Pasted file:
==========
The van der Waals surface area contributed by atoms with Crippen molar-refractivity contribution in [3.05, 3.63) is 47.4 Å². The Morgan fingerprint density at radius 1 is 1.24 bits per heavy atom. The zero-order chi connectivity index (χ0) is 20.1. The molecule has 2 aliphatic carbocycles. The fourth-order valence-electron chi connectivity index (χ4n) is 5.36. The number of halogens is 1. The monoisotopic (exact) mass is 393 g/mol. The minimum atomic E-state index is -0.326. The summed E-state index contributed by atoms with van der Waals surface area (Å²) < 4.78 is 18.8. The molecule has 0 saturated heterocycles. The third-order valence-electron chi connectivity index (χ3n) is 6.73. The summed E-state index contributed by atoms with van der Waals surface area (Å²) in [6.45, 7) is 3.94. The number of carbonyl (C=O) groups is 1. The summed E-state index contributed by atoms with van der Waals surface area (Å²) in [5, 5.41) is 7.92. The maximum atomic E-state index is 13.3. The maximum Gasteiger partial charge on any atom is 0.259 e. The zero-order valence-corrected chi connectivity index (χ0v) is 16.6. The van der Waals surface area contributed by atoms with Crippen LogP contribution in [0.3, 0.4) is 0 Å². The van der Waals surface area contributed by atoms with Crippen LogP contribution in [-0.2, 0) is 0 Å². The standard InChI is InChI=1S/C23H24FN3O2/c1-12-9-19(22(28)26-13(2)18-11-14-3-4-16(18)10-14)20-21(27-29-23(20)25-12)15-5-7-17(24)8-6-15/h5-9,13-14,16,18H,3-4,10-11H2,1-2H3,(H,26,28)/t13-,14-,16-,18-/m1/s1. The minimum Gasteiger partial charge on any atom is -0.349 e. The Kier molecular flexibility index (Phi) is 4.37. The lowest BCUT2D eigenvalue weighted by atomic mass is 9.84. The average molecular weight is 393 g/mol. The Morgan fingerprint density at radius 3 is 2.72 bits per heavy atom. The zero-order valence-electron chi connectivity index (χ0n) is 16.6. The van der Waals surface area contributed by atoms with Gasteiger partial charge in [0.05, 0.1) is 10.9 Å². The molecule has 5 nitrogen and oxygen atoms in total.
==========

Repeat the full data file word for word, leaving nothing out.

The van der Waals surface area contributed by atoms with Crippen molar-refractivity contribution in [3.05, 3.63) is 47.4 Å². The Morgan fingerprint density at radius 1 is 1.24 bits per heavy atom. The zero-order chi connectivity index (χ0) is 20.1. The molecule has 2 aliphatic carbocycles. The fourth-order valence-electron chi connectivity index (χ4n) is 5.36. The number of halogens is 1. The monoisotopic (exact) mass is 393 g/mol. The minimum atomic E-state index is -0.326. The summed E-state index contributed by atoms with van der Waals surface area (Å²) < 4.78 is 18.8. The molecule has 0 saturated heterocycles. The third-order valence-electron chi connectivity index (χ3n) is 6.73. The summed E-state index contributed by atoms with van der Waals surface area (Å²) in [6.45, 7) is 3.94. The number of carbonyl (C=O) groups is 1. The summed E-state index contributed by atoms with van der Waals surface area (Å²) in [5, 5.41) is 7.92. The maximum atomic E-state index is 13.3. The maximum Gasteiger partial charge on any atom is 0.259 e. The zero-order valence-corrected chi connectivity index (χ0v) is 16.6. The van der Waals surface area contributed by atoms with Crippen LogP contribution in [0.3, 0.4) is 0 Å². The van der Waals surface area contributed by atoms with Crippen LogP contribution in [-0.2, 0) is 0 Å². The standard InChI is InChI=1S/C23H24FN3O2/c1-12-9-19(22(28)26-13(2)18-11-14-3-4-16(18)10-14)20-21(27-29-23(20)25-12)15-5-7-17(24)8-6-15/h5-9,13-14,16,18H,3-4,10-11H2,1-2H3,(H,26,28)/t13-,14-,16-,18-/m1/s1. The minimum Gasteiger partial charge on any atom is -0.349 e. The Kier molecular flexibility index (Phi) is 4.37. The lowest BCUT2D eigenvalue weighted by atomic mass is 9.84. The average molecular weight is 393 g/mol. The Morgan fingerprint density at radius 3 is 2.72 bits per heavy atom. The zero-order valence-electron chi connectivity index (χ0n) is 16.6. The van der Waals surface area contributed by atoms with Gasteiger partial charge in [0.05, 0.1) is 10.9 Å². The molecule has 5 nitrogen and oxygen atoms in total.